37Cl 24.23
argon 36Ar 0.34
38Ar 0.063
40Ar 99.60
potassium 39K 93.20
40K 0.012
41K 6.73
calcium 40Ca 96.95
42Ca 0.65
43Ca 0.14
44Ca 2.086
46Ca 0.004
48Ca 0.19
scandium 45Sc 100
titanium 46Ti 8.00
47Ti 7.30
48Ti 73.80
49Ti 5.50
50Ti 5.40
51V 99.75
chromium 50Cr 4.35
52Cr 83.79
53Cr 9.50
54Cr 2.36
manganese 55Mn 100
iron 54Fe 5.80
56Fe 91.72
57Fe 2.20
58Fe 0.28
cobalt 59Co 100
nickel 58Ni 68.27
60Ni 26.10
61Ni 1.13
62Ni 3.59
64Ni 0.91
copper 63Cu 69.17
65Cu 30.83
zinc 64Zn 48.60
66Zn 27.90
67Zn 4.10
68Zn 18.80
70Zn 0.60
gallium 69Ga 60.10
71Ga 39.90
germanium 70Ge 20.50
72Ge 27.40
73Ge 7.80
74Ge 36.50
76Ge 7.80
arsenic 75As 100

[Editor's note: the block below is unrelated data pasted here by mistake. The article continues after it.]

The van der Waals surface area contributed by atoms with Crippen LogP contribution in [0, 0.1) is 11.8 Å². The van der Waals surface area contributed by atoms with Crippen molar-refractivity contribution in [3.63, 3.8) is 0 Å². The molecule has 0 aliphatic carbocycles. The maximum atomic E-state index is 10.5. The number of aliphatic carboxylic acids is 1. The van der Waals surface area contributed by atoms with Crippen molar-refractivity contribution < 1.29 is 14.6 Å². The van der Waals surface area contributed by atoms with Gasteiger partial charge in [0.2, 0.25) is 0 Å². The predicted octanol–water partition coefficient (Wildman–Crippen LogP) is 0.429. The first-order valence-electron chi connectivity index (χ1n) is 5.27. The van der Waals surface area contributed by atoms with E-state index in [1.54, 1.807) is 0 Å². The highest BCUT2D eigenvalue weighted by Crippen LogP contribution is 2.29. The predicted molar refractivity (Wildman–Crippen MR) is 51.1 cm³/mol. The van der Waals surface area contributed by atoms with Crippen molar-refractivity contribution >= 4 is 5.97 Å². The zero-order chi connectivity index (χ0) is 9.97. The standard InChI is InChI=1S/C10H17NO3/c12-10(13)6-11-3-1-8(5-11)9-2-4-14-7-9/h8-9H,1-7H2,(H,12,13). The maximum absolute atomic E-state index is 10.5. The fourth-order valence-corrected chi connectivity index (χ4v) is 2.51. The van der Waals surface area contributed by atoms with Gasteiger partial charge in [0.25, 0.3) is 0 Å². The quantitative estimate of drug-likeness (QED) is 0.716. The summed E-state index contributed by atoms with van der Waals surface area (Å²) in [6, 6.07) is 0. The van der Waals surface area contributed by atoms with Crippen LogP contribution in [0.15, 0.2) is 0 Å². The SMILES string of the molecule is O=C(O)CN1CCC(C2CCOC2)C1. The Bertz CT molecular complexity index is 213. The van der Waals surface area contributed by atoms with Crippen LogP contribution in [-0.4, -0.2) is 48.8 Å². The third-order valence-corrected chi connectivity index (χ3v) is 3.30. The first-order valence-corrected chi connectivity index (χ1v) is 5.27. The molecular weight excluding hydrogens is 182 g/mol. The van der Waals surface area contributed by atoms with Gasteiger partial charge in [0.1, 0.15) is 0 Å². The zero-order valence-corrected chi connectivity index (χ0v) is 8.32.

selenium 74Se 0.90
76Se 9.00
77Se 7.60
78Se 23.50
80Se 49.60
82Se 9.40
bromine 79Br 50.69
81Br 49.31
krypton 78Kr 0.35
80Kr 2.25
82Kr 11.60
83Kr 11.50
84Kr 57.00
86Kr 17.30
rubidium 85Rb 72.17
87Rb 27.84
strontium 84Sr 0.56
86Sr 9.86
87Sr 7.00
88Sr 82.58
yttrium 89Y 100
zirconium 90Zr 51.45
91Zr 11.27
92Zr 17.17
94Zr 17.33
96Zr 2.78
niobium 93Nb 100
molybdenum 92Mo 14.84
94Mo 9.25
95Mo 15.92
96Mo 16.68
97Mo 9.55
98Mo 24.13
100Mo 9.63
ruthenium 96Ru 5.52
98Ru 1.88
99Ru 12.70
100Ru 12.60
101Ru 17.00
102Ru 31.60
104Ru 18.70
rhodium 103Rh 100
104Pd 11.14
105Pd 22.33
106Pd 27.33
108Pd 24.46
110Pd 11.72
silver 107Ag 51.84
109Ag 48.16
108Cd 0.89
110Cd 12.49
111Cd 12.80
112Cd 24.13
113Cd 12.22
114Cd 28.73
116Cd 7.49
indium 113In 4.30
115In 95.70
tin 112Sn 0.97
114Sn 0.65
115Sn 0.36
116Sn 14.70
117Sn 7.70
118Sn 24.30
119Sn 8.60
120Sn 32.40
122Sn 4.60
124Sn 5.60
antimony 121Sb 57.30
123Sb 42.70
tellurium 120Te 0.096
122Te 2.60
123Te 0.91
124Te 4.82
125Te 7.14
126Te 18.95
128Te 31.69
130Te 33.80